Series: A Dark Faerie Tale, #1
Author: Alexia Purdy
Published: Lyrical Lit. Publishing; 2013
306 pages, kindle edition
Source: Netgalley
 Description (from Goodreads):

For Shade, a chance meeting with a powerful Teleen faery warrior who wields electrical currents and blue fires along his skin has her joining him on a treacherous mission for the good Seelie Faerie Court across the land of Faerie. Magic and malice abound and nothing is what it really seems to be.

The evil Unseelie Queen and her treacherous allies are round every corner as Shade makes her way across the breathtaking landscapes of the world of Faerie, which exists alongside the mundane human world. Shade discovers her own uncharted magic and meets some of the most powerful warriors in Faerie while battling evil dryads, conniving Teleen guards and challenges on her life with every step in a world where nothing can be taken for granted.

My Thoughts:

 I struggled to make it through the whole of Ever Shade and probably only did because I got this through Netgalley. My main problem was with our protagonist, Shade. She was impulsive, gullible, reckless and plain old stupid. She whined and whinged and snivelled her way through the book constantly moaning or crying or complaining. It was insufferable having to listen to it all. On top of that she made some of the absolute dumbest mistakes over the course of the book. You would think that she would learn about the first time but no, she didn't.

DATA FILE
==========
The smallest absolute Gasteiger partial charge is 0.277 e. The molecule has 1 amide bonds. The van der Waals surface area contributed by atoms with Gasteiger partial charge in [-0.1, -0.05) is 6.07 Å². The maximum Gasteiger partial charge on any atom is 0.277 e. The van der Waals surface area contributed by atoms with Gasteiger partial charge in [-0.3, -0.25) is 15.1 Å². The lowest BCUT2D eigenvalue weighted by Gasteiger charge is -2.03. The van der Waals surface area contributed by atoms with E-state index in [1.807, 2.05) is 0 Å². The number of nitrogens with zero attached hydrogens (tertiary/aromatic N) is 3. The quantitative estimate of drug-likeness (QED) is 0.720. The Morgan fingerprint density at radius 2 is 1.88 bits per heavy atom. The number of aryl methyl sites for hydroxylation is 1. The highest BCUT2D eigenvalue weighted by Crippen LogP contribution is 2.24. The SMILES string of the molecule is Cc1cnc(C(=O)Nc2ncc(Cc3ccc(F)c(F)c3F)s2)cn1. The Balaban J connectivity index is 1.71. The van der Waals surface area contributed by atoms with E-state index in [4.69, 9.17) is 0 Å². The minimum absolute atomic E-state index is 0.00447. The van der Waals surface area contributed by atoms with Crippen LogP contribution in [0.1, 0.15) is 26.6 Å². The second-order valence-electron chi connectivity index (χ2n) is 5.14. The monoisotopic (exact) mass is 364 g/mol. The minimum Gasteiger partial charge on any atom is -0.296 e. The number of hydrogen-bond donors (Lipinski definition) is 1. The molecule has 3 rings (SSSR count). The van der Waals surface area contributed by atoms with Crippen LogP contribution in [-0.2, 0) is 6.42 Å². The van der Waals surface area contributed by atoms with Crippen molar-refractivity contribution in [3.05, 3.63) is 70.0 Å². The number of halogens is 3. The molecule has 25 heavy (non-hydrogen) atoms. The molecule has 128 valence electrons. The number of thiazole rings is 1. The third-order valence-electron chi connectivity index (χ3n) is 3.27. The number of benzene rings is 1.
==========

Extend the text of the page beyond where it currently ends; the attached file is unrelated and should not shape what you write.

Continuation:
It started with her breaking into an abandoned warehouse and seeing some sort of weird magical battle between a "lightning" guy and a witch-like lady. You think she would've been a little scared or freaked out by what she saw but no, instead she has a two-minute conversation with the guy who tells her that he is made of lightning and can shoot the stuff out of his hand. She admits to hearing voices in her head - Yes, just like that. It isn't like anyone would think your crazy or anything!? - and he says he'll take her to an oracle. She agrees, thinking that she "might as will", and then proceeds to lets him lead her deep into a forest (where no would hear her scream) all the while her mother is anxiously waiting for her to return from school. Along the way she sees demi-fey creatures and doesn't freak out once. I'm sorry but look this isn't probable. I get that fey books aren't exactly part of the realistic fiction genre but seriously, as if we could believe any of this for a second.